• Vitamin C is a powerful antioxidant which helps with the immune system in dogs. 
  • Vitamin A supports the proper function and development of skin, coat, muscles, and nerves.
  • Vitamin E acts as an antioxidant to help remove free radicals that can harm cells in the body. It also enhances immune function and prevents clots from forming in heart arteries.
  • Vitamin K helps with heart and kidney functions. It also helps with bone density, fluid regulations, and helps with muscle development.
  • Niacin has been shown to boost levels of good HDL cholesterol and lower triglycerides. It also modestly lowers bad LDL cholesterol.
  • Magnesium helps with bone growth while also aiding in vitamin and mineral absorption.
  • Riboflavin works as an antioxidant as well as helping produce energy for your dog.
  • Thiamine provides several basic cell functions and helps break down nutrients for energy.
  • Magnesium also helps with bone growth while also aiding in vitamin and mineral absorption.
  • Copper helps dogs form bones, connective tissue, collagen, and myelin (protects nerves). Copper allows your Dachshunds to absorb Iron, which boosts red blood cell function. 
  • Polyphenols are plant compounds that act as antioxidants to protect cells against free radicals which can damage your cells without proper protection.

As you can see there are many beneficial components of mangos and we have not even covered them all!

3) May Improve Immune Function

One cup of mango provides ~10% of daily vitamin A which is an essential component of a health immune system. Without enough vitamin A in your dog’s diet could lead to a greater risk of infection.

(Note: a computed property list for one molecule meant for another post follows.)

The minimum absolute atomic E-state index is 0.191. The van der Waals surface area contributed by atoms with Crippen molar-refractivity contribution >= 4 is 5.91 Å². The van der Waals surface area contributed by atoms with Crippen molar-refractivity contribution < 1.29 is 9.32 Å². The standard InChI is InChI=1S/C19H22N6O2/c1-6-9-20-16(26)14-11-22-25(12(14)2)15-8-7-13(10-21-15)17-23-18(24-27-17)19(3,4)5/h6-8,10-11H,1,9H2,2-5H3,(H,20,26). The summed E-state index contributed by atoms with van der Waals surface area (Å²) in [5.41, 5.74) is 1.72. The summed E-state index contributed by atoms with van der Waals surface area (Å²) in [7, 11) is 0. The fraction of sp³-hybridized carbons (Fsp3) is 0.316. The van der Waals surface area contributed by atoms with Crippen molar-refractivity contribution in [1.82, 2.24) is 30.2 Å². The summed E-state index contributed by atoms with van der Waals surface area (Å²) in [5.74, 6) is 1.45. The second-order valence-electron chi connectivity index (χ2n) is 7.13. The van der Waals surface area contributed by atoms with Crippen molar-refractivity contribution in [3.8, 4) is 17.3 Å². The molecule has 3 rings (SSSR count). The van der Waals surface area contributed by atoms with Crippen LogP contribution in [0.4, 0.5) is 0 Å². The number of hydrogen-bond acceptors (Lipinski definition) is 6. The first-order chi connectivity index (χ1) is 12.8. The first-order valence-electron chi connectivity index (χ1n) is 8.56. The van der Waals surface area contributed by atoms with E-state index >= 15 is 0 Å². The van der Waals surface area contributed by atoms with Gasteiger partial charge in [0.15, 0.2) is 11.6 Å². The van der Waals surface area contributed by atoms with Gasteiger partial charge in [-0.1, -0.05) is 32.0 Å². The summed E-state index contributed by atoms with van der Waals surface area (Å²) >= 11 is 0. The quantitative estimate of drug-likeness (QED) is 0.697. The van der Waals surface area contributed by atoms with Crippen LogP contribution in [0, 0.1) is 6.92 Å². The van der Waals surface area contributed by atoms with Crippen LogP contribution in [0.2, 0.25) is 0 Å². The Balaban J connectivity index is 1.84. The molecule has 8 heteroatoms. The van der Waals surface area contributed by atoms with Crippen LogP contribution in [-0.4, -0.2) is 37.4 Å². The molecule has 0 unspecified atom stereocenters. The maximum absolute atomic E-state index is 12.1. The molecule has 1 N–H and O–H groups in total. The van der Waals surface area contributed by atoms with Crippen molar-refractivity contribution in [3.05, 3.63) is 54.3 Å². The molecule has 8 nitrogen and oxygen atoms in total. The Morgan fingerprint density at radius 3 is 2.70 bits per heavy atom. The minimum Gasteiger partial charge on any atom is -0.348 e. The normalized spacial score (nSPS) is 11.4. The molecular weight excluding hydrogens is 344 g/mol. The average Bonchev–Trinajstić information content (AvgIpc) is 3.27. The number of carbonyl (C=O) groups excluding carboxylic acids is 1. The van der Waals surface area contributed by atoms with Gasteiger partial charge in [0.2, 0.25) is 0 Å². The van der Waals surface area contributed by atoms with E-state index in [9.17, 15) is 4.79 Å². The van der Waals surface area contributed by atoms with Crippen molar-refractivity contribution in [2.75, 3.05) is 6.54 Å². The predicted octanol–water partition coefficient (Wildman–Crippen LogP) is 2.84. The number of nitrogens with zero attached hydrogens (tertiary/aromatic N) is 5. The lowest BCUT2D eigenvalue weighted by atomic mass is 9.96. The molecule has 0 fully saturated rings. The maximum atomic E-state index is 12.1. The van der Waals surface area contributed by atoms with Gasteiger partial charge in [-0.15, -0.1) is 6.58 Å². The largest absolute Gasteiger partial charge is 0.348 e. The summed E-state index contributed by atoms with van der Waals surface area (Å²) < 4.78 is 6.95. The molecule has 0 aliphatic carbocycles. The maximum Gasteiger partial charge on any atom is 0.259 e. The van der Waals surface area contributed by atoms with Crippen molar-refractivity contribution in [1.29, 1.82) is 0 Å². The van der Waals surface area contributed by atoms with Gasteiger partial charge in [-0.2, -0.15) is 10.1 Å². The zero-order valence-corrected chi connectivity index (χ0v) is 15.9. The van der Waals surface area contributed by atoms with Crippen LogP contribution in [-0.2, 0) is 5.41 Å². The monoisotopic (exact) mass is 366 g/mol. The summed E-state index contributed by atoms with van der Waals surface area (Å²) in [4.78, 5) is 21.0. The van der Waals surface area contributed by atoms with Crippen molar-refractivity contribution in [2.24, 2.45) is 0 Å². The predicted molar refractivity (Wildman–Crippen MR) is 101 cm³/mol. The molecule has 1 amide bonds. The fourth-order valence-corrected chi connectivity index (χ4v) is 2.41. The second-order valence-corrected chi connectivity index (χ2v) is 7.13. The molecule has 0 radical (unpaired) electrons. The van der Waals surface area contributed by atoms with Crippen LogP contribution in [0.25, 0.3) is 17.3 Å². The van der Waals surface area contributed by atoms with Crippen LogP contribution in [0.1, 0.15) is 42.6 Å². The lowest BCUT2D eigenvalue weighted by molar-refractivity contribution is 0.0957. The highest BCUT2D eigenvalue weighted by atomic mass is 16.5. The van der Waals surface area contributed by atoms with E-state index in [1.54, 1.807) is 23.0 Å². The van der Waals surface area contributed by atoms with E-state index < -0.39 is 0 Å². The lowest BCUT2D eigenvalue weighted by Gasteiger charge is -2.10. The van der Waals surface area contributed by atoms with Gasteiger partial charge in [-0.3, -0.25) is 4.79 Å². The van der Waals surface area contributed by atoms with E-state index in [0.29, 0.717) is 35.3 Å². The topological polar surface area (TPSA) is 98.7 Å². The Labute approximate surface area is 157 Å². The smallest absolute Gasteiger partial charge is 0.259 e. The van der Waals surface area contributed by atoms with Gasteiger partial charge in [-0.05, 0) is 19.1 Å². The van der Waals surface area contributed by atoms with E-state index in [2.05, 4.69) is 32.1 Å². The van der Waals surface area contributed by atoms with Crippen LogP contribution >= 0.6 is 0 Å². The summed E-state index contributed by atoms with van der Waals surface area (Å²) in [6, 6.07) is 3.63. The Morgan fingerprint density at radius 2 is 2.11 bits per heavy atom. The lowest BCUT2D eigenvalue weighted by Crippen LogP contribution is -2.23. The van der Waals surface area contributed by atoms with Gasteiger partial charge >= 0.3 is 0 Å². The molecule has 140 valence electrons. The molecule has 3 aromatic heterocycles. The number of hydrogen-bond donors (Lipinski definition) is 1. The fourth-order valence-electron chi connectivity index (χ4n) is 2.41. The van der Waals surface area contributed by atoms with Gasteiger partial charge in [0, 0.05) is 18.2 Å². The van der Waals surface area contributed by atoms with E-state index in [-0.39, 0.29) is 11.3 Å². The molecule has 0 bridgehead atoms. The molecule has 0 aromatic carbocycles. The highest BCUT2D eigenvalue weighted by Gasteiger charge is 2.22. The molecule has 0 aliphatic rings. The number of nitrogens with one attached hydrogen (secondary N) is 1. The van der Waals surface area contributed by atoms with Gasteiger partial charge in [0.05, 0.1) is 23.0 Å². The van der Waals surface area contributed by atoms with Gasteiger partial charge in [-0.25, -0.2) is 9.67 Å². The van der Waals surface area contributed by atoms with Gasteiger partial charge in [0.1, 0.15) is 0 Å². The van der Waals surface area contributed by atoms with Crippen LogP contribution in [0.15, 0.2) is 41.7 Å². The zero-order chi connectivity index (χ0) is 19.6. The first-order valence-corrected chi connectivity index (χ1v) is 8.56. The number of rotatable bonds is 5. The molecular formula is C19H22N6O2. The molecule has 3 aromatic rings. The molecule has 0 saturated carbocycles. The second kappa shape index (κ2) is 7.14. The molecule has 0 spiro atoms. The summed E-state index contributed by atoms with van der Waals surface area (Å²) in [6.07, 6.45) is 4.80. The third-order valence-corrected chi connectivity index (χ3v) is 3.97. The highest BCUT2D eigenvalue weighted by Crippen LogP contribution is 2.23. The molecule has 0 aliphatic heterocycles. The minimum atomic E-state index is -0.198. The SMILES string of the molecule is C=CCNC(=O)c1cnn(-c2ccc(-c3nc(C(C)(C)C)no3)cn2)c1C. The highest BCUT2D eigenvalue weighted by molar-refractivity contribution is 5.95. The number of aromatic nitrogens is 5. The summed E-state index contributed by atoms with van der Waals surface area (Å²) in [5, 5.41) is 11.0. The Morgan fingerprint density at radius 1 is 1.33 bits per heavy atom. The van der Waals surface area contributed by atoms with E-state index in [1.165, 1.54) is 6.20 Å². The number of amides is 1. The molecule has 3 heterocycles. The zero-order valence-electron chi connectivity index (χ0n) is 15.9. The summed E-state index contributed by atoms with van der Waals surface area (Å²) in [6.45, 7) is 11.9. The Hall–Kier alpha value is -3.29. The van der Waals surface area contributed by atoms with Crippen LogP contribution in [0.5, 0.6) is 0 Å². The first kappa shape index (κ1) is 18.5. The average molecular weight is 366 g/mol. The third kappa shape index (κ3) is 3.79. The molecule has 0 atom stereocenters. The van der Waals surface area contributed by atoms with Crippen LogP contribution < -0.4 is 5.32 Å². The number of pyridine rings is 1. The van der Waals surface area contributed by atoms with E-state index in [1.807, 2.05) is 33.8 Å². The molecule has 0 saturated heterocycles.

In addition, there are also other nutrients that support improved immune function, including:

  • Copper
  • Folate
  • Vitamin E
  • Vitamin C
  • Vitamin K
  • B vitamins

4) May Improve Heart Health

Several nutrients in Mango may support heart health for your Dachshund. The major ones to note are magnesium, potassium, and the polyphenol mangiferin.

Magnesium and potassium help maintain healthy blood flow by relaxing the blood vessels, promoting a lower blood pressure.

Mangiferin on the other hand has been found to protect the heart cells against inflammation, oxidative stress, and cell death through animal studies. In addition, there are many other heart healthy vitamins in Mango like: vitamins A, B6, and C. 

5) May Improve Digestion

The combination of water and fiber found in mangos make for an excellent snack to help your dog with digestion or any issues like constipation and diarrhea.

Fiber helps keep bowels regular, while water moves waste through more efficiently. In addition, mangos contain digestive enzymes that help break down large food molecules to better absorb nutrients.